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World Health Organization says dementia patients to triple in next 30 years

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World Health Organization says dementia patients to triple in next 30 years

The World Health Organization said it expects the number of dementia patients to triple from 50 million to 152 million by 2050 as the global population ages.

"Nearly 10 million people develop dementia each year, 6 million of them in low- and middle-income countries. The suffering that results is enormous. This is an alarm call: we must pay greater attention to this growing challenge and ensure that all people living with dementia, wherever they live, get the care that they need," Tedros Ghebreyesus, the director-general of the WHO, said in a statement.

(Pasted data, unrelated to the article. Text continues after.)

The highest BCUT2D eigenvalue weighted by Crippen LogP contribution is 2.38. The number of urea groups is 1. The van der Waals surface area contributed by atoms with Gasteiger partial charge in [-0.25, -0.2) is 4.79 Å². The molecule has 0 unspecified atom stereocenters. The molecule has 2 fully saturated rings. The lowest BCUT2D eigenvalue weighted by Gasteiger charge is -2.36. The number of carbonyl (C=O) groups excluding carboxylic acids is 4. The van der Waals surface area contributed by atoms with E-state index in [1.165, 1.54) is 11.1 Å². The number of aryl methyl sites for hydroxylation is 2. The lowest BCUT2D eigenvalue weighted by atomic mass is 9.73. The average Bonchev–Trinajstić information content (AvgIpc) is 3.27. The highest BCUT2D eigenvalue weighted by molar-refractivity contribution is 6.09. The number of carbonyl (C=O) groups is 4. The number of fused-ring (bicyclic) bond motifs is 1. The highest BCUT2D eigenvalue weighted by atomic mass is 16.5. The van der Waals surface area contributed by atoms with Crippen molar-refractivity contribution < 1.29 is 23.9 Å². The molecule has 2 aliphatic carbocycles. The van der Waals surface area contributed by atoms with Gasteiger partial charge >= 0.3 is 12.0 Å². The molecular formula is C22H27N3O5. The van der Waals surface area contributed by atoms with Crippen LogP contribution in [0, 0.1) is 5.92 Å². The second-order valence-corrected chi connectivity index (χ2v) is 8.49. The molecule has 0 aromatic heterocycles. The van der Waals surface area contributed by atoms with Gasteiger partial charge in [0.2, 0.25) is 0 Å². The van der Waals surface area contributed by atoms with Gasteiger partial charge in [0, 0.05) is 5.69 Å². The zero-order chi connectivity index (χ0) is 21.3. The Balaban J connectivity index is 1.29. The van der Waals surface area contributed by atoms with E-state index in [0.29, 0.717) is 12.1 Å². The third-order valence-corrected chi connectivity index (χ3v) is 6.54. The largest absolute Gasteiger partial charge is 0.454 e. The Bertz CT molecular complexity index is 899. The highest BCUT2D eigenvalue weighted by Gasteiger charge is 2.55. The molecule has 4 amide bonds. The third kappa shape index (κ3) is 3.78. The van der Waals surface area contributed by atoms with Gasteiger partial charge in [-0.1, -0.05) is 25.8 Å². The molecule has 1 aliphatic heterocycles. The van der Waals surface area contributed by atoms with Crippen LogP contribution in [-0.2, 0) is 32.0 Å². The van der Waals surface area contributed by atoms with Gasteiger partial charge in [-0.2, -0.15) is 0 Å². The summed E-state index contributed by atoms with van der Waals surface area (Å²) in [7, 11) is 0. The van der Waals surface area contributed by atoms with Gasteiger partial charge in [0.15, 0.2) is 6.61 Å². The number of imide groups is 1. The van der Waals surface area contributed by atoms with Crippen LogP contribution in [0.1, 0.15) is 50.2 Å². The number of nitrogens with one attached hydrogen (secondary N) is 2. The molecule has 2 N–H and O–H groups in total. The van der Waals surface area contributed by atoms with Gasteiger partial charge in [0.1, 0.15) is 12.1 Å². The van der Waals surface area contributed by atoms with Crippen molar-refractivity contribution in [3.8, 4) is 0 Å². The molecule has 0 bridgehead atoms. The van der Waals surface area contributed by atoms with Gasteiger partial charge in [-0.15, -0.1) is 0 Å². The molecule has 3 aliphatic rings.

According to the United Nations body, the estimated annual global cost of dementia is $818 billion, equivalent to more than 1% of the global gross domestic product. By 2030, the cost is expected to have more than doubled, to $2 trillion.

While clinical trials to find a cure for Alzheimer's disease have experienced more failures than successes, the biopharmaceutical industry soldiers on with the research.

Alzheimer's is the most common cause of dementia, which is characterized by the progressive loss of memory and other cognitive functions. While there is no cure for Alzheimer's yet, the pharmaceutical industry has been fighting an uphill battle to get a drug in the market, spending billions of dollars in failed trials in the process.